This course will examine illustrated narrative and sequential storytelling as literature, considering the distinct narrative and visual elements of this particular form. We will primarily consider comic books and graphic novels, with specific focus on current texts from the late 20th and early 21st centuries. This course will combine theoretical analyses and close reading to examine texts across multiple genres including science fiction, memoir, and novel adaptations. Potential authors include Scott McCloud, Gail Simone, John Lewis (and Andrew Aydin and Nate Powell), and Art Speigelman.

      SUMMER 2018

      • Native, African, and Asian American Literature - ENGL 9064 -- Benjamin Railton

      The focus of this course is on relationships between culture and society as works by three groups of Americans are considered within historical, ethnic and cultural backgrounds. Discussion may concern questions of identity, family, initiation, politics and ideology, education, gender, aggression and violence. Special attention is paid to the novel as a popular art form in aesthetic and social terms.

      Archive of Courses



      • Culture of Science Writing - Heather Urbanski
      • Environmental Writing - Steve Edwards


      • Hispanic Literature and Culture - ENGL 2003 - Diego Ubiera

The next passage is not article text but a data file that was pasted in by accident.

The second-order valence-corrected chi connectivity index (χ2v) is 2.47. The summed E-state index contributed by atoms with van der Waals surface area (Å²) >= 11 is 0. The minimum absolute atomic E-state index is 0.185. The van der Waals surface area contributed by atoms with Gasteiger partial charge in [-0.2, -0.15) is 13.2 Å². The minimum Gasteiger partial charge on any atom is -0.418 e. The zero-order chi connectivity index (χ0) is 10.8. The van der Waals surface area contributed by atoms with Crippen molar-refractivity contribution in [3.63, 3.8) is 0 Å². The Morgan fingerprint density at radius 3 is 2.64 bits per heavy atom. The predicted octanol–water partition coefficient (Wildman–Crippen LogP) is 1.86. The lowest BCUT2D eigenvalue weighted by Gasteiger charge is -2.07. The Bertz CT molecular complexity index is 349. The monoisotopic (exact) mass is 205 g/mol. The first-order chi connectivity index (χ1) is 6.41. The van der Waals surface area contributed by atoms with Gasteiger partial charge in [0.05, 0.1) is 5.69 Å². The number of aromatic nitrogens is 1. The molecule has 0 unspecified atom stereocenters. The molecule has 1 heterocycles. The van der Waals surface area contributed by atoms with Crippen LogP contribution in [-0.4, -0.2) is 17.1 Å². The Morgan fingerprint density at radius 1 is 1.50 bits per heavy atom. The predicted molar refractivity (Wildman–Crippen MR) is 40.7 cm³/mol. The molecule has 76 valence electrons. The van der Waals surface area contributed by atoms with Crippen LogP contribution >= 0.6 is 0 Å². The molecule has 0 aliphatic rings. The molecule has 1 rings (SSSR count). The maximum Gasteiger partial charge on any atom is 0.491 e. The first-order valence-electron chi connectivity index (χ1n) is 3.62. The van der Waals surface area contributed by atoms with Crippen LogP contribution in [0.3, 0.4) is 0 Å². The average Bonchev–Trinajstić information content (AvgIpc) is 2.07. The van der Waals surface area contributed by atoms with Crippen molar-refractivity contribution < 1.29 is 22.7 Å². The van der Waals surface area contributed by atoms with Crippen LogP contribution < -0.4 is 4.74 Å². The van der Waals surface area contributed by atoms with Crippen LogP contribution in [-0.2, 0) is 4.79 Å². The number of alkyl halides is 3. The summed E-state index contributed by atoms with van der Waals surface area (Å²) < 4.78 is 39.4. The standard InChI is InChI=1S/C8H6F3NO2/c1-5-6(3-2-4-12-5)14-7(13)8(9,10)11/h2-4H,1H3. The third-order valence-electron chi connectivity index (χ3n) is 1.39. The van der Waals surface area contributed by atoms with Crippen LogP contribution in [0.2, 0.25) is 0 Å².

• Black Feminist Discourse - ENGL 3008 - DeMisty Bellinger-Delfeld
      • Style Studio - ENGL 3002 - Elise Takehana
      • Writing for Finance, Service, and Industry - ENGL 3005 - Heather Urbanski
      • Science Fiction and Fantasy Novel - ENGL 3026 - Heather Urbanski
      • Environmental Writing - English 3061 - Steve Edwards
      • Experimental Writing - ENGL 3062 - Elise Takehana
      • Writing Sci-Fi and Fantasy: A Community Approach - ENGL 3063 - Heather Urbanski
      • Online Activism - ENGL 3001 - Doris Schmidt

      SEMINAR - ENGL 4400

      • Literature of Empires - Aruna Krishnamurthy
      • Analyzing 21st Century America - Benjamin Railton
      • Aesthetics and Stylistics of Tragedy - Chola Chisunka
      • Shakespeare, Donne, and Milton - Lisa Gim
      • Texts of World War I - Irene Martyniuk
      • "Mad, Bad, and Dangerous to Know": Byron and the Byronic Hero - Frank Mabee
      • Aesthetic Literature: Tragedy and Comedy - Chola Chisunka
      • Early Modern Masters: Shakespeare, Donne, & Milton - Lisa Gim
      • Colonial & Post-Colonial Literature - Aruna Krishnamurthy
      • Women in World Cinema - Joe Moser
      • Early American Literature - Michael Hoberman
      • Choice and Voice: Memoirs of Crisis - Judy Budz


      • Mark Twain - Benjamin Railton
      • Anton Chekhov - Joseph Moser
      • Salmun Rushdie - Irene Martyniuk
      • Philip Roth - Michael Hoberman
      • Bronte Sisters - Aruna Krishnamurthy
      • Chaucer - Kisha Tracy
      • Toni Morrison - Chola Chisunka
      • W.E.B. DuBois - Benjamin Railton
      • Virginia Woolf - Irene Martyniuk
      • Philip Roth - Michael Hoberman

      Graduate Topics Courses

      • British Representation of Disease and Disability - ENGL 9072 -- Kisha Tracy
      • Post Apocalyptic Science Fiction - ENGL 9031 -- Heather Urbanski
      • American Modernism - ENGL 9038 - Michael Hoberman
      • British Modernism - ENGL 9006 - Irene Martyniuk
      • Analyzing 21st Century American Literature - ENGL 9051 - Benjamin Railton
      • Issues and Trends in English Education - ENGL 9027 - Wendy Keyser
      • Experimental Writing Workshop - ENGL 9005 - Elise Takehana
      • Ethnic American Literature - ENGL 9005 - Benjamin Railton
      • Women in World Cinema - ENGL 9023 - Joseph Moser